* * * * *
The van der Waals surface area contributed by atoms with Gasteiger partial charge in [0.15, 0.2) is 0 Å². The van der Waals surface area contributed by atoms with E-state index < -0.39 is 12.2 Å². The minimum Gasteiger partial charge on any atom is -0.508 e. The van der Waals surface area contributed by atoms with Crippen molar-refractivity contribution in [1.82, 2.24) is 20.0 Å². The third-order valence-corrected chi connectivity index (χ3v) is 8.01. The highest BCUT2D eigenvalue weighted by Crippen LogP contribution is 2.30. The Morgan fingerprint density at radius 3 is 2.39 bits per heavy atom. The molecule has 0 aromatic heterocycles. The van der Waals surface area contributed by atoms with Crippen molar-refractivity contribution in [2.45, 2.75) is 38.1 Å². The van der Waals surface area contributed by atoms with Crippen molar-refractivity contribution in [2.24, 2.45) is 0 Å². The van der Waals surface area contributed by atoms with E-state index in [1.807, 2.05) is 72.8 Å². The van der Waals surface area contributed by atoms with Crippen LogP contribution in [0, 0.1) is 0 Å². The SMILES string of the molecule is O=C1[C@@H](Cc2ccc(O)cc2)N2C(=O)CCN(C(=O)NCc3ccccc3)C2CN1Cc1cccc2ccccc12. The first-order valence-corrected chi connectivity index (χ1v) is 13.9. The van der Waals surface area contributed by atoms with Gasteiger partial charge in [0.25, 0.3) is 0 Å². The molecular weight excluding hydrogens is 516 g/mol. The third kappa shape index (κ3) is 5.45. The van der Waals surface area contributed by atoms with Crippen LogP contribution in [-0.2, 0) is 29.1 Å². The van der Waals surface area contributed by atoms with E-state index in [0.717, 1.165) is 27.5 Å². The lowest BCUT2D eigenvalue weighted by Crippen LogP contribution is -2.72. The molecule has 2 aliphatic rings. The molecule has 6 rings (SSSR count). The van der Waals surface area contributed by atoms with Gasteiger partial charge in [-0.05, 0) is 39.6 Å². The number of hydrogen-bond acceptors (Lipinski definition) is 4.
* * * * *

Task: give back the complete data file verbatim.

The van der Waals surface area contributed by atoms with Gasteiger partial charge in [0.15, 0.2) is 0 Å². The van der Waals surface area contributed by atoms with E-state index < -0.39 is 12.2 Å². The minimum Gasteiger partial charge on any atom is -0.508 e. The van der Waals surface area contributed by atoms with Crippen molar-refractivity contribution in [1.82, 2.24) is 20.0 Å². The third-order valence-corrected chi connectivity index (χ3v) is 8.01. The highest BCUT2D eigenvalue weighted by Crippen LogP contribution is 2.30. The Morgan fingerprint density at radius 3 is 2.39 bits per heavy atom. The molecule has 0 aromatic heterocycles. The van der Waals surface area contributed by atoms with Crippen molar-refractivity contribution in [2.45, 2.75) is 38.1 Å². The van der Waals surface area contributed by atoms with Crippen molar-refractivity contribution in [2.24, 2.45) is 0 Å². The van der Waals surface area contributed by atoms with E-state index in [1.807, 2.05) is 72.8 Å². The van der Waals surface area contributed by atoms with Crippen LogP contribution in [0, 0.1) is 0 Å². The SMILES string of the molecule is O=C1[C@@H](Cc2ccc(O)cc2)N2C(=O)CCN(C(=O)NCc3ccccc3)C2CN1Cc1cccc2ccccc12. The first-order valence-corrected chi connectivity index (χ1v) is 13.9. The van der Waals surface area contributed by atoms with Gasteiger partial charge in [0.25, 0.3) is 0 Å². The molecular weight excluding hydrogens is 516 g/mol. The third kappa shape index (κ3) is 5.45. The van der Waals surface area contributed by atoms with Crippen LogP contribution in [-0.2, 0) is 29.1 Å². The van der Waals surface area contributed by atoms with E-state index in [0.717, 1.165) is 27.5 Å². The lowest BCUT2D eigenvalue weighted by Crippen LogP contribution is -2.72. The molecule has 2 aliphatic rings. The molecule has 6 rings (SSSR count). The van der Waals surface area contributed by atoms with Gasteiger partial charge in [-0.05, 0) is 39.6 Å². The number of hydrogen-bond acceptors (Lipinski definition) is 4.